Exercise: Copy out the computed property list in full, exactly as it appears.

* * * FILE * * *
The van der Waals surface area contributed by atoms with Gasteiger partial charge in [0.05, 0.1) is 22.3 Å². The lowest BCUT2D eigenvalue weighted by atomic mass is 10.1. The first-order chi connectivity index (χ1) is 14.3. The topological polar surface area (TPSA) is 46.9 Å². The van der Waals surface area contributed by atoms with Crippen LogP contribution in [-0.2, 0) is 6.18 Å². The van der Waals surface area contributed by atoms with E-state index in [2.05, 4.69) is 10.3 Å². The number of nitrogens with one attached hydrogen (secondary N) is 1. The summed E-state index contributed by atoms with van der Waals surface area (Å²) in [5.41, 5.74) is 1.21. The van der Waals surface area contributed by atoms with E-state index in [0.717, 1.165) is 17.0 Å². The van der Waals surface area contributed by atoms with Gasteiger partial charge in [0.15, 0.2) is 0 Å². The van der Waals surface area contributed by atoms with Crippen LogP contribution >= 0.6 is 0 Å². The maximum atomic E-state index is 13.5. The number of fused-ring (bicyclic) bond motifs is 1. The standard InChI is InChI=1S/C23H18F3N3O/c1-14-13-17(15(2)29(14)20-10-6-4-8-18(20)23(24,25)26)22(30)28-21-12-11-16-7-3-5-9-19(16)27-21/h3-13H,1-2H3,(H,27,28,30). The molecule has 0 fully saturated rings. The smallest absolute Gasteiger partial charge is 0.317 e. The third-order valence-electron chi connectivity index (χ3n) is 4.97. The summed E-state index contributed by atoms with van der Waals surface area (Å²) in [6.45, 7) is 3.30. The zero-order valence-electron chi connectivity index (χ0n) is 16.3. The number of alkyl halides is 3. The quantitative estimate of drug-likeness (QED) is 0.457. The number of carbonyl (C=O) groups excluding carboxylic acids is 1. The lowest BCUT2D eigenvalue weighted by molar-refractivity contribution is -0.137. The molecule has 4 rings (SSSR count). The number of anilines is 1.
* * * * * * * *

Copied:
The van der Waals surface area contributed by atoms with Gasteiger partial charge in [0.05, 0.1) is 22.3 Å². The lowest BCUT2D eigenvalue weighted by atomic mass is 10.1. The first-order chi connectivity index (χ1) is 14.3. The topological polar surface area (TPSA) is 46.9 Å². The van der Waals surface area contributed by atoms with Crippen LogP contribution in [-0.2, 0) is 6.18 Å². The van der Waals surface area contributed by atoms with E-state index in [2.05, 4.69) is 10.3 Å². The number of nitrogens with one attached hydrogen (secondary N) is 1. The summed E-state index contributed by atoms with van der Waals surface area (Å²) in [5.41, 5.74) is 1.21. The van der Waals surface area contributed by atoms with E-state index in [0.717, 1.165) is 17.0 Å². The van der Waals surface area contributed by atoms with Gasteiger partial charge in [0.15, 0.2) is 0 Å². The van der Waals surface area contributed by atoms with Crippen LogP contribution >= 0.6 is 0 Å². The maximum atomic E-state index is 13.5. The number of fused-ring (bicyclic) bond motifs is 1. The standard InChI is InChI=1S/C23H18F3N3O/c1-14-13-17(15(2)29(14)20-10-6-4-8-18(20)23(24,25)26)22(30)28-21-12-11-16-7-3-5-9-19(16)27-21/h3-13H,1-2H3,(H,27,28,30). The molecule has 0 fully saturated rings. The smallest absolute Gasteiger partial charge is 0.317 e. The third-order valence-electron chi connectivity index (χ3n) is 4.97. The summed E-state index contributed by atoms with van der Waals surface area (Å²) in [6.45, 7) is 3.30. The zero-order valence-electron chi connectivity index (χ0n) is 16.3. The number of alkyl halides is 3. The quantitative estimate of drug-likeness (QED) is 0.457. The number of carbonyl (C=O) groups excluding carboxylic acids is 1. The lowest BCUT2D eigenvalue weighted by molar-refractivity contribution is -0.137. The molecule has 4 rings (SSSR count). The number of anilines is 1.